A report commissioned by Energy In Depth documents economic growth is the central factor in achieving good health and fracking helps deliver that growth.
I served, for several years, on the board of our local hospital, the last five as chair. It was a wonderful experience and one where I learned a great deal about what makes for good health, as we were exposed to regular updates on community health factors. One of things we learned was the role of a healthy economy in achieving good health. That relationship was stated, with much clarity, in a 2005 International Journal of Epidemiology article by M. Harvey Brenner entitled “Economic Growth Is the Basis of Mortality Rate Decline in the 20th Century.” The title, in fact, says it all.
Energy In Depth recently commissioned a report that takes this a step further by examining the role of gas drilling and fracking in producing this economic growth within parts of Pennsylvania. It studies how such growth has affected community health, vis-a-vis mortality rates, in those areas. Readers will not be surprised to learn “the top Marcellus counties experienced declines in mortality rates in most of the indices.”
Nicole Jacobs at Energy In Depth has put together a succinct summary of the report. It’s titled “Health and Well-ness: Analysis of Key Public Health Indicators in Six of the Most Heavily Drilled Marcellus Shale Counties in Pennsylvania.” The full report is authored by Susan Mickley, a friend and graduate of the Yale University School of Medicine/Epidemiology and Public Health with a career in public health needs assessment and long-range planning. She used Pennsylvania Department of Health data to draw her conclusions and here are some of her key findings (emphasis added):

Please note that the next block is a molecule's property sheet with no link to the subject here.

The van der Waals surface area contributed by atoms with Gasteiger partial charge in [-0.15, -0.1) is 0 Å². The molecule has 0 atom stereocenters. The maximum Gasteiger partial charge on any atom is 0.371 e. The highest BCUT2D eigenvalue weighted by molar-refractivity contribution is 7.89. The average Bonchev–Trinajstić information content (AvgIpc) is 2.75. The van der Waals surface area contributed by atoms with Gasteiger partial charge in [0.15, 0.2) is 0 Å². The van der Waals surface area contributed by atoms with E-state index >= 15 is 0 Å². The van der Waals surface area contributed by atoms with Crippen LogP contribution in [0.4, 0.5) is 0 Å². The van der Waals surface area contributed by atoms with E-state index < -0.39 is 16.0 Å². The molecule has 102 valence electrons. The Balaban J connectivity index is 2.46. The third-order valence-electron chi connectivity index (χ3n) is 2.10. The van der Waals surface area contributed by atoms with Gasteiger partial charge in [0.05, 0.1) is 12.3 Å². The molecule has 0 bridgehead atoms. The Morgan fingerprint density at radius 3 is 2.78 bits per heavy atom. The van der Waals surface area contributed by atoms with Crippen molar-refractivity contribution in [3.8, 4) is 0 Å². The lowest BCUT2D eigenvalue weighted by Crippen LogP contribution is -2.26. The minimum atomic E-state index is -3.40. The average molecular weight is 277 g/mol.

The two primary economic indicators for the working population in the top Marcellus counties show that the workforce did better than the state workforce on all counts. Per capita income growth (Figure 6) was significantly higher than the state except for Tioga County, which was only slightly higher. The unemployment growth rate (Figure 7) also was significantly better than the state. Favorable economic indicators positively influence health outcomes, as the population can afford more health insurance, more preventative care, dental care, medical equipment, prescriptions and insurance from their employment.
Figure 11 shows that the top Marcellus counties had greater improvement in the infant mortality rate than Pennsylvania as a whole. This is even more significant given the 2000 rate started higher than the Pennsylvania rate and the 2014 rate was lower in the top Marcellus counties than for the state.
Chronic Lower Respiratory Disease (CLRD) is a disease category predominately su ered by the elderly, therefore the death rate for CLRD would be expected to be highly influenced by an area’s elderly population and percentage of elderly-to-total population…
The six-county area is consistently higher than the state from 2000-2014, which is in line with their higher elderly populations…
Three of the six shale counties — Bradford, Lycoming and Susquehanna— experienced significant declines in the CLRD death rates between 2009 and 2014. Their rates were almost at or below the national rate by 2014.
As Figure 16 shows, cancer mortality rates remained steady or declined in the six top Marcellus counties from 2000-2014.
The following graph (Figure 18) of the six-county area and Pennsylvania trends in age-adjusted heart disease death rates shows a significant reduction in deaths due to heart disease.
Stroke is the primary cause of death in the cerebrovascular disease category….
As Figure 19 shows, death rates due to CD declined significantly for the state and the top Marcellus counties despite the increase in the elderly population.
The CDC lists kidney disease as the ninth leading cause of death in the United States, impacting more than 20 million adults or 10 percent of the U.S. adult population…
Nephritis/nephrotic syndrome mortality rates (Figure 21) declined in all of the top Marcellus counties and the state, except for a slight overall increase in Greene County. Except for Greene County, all counties and the state were at or below 15 deaths per 100,000 by 2014, while all but one was at or above 15 deaths per 100,000 in 2000. There was an overall decline in the nephritis/nephrotic syndrome mortality rate for the top Marcellus counties, despite the large increase in the elderly population.
Pretty revealing isn’t it?
Which takes us back to the point of beginning:
Funny how that works, huh?